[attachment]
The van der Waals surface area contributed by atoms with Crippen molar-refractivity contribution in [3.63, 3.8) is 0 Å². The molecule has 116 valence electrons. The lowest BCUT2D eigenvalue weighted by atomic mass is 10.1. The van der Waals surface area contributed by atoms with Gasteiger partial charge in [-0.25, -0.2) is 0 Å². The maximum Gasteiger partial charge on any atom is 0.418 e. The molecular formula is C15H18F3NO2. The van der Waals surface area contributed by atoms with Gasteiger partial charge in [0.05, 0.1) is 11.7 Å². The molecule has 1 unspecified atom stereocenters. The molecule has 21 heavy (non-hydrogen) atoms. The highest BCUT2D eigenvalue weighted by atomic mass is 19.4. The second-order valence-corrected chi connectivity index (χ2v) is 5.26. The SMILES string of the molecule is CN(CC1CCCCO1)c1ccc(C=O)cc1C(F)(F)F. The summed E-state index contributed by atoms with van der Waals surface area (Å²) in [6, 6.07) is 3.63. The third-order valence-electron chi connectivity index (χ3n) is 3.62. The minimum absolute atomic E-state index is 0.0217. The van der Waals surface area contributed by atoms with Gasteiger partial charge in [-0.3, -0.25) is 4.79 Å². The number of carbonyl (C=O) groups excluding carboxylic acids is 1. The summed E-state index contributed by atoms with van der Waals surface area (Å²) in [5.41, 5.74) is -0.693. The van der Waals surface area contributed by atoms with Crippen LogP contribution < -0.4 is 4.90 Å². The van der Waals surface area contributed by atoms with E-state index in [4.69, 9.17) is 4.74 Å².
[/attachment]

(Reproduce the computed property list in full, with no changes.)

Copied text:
The van der Waals surface area contributed by atoms with Crippen molar-refractivity contribution in [3.63, 3.8) is 0 Å². The molecule has 116 valence electrons. The lowest BCUT2D eigenvalue weighted by atomic mass is 10.1. The van der Waals surface area contributed by atoms with Gasteiger partial charge in [-0.25, -0.2) is 0 Å². The maximum Gasteiger partial charge on any atom is 0.418 e. The molecular formula is C15H18F3NO2. The van der Waals surface area contributed by atoms with Gasteiger partial charge in [0.05, 0.1) is 11.7 Å². The molecule has 1 unspecified atom stereocenters. The molecule has 21 heavy (non-hydrogen) atoms. The highest BCUT2D eigenvalue weighted by atomic mass is 19.4. The second-order valence-corrected chi connectivity index (χ2v) is 5.26. The SMILES string of the molecule is CN(CC1CCCCO1)c1ccc(C=O)cc1C(F)(F)F. The summed E-state index contributed by atoms with van der Waals surface area (Å²) in [6, 6.07) is 3.63. The third-order valence-electron chi connectivity index (χ3n) is 3.62. The minimum absolute atomic E-state index is 0.0217. The van der Waals surface area contributed by atoms with Gasteiger partial charge in [-0.3, -0.25) is 4.79 Å². The number of carbonyl (C=O) groups excluding carboxylic acids is 1. The summed E-state index contributed by atoms with van der Waals surface area (Å²) in [5.41, 5.74) is -0.693. The van der Waals surface area contributed by atoms with Crippen LogP contribution < -0.4 is 4.90 Å². The van der Waals surface area contributed by atoms with E-state index in [4.69, 9.17) is 4.74 Å².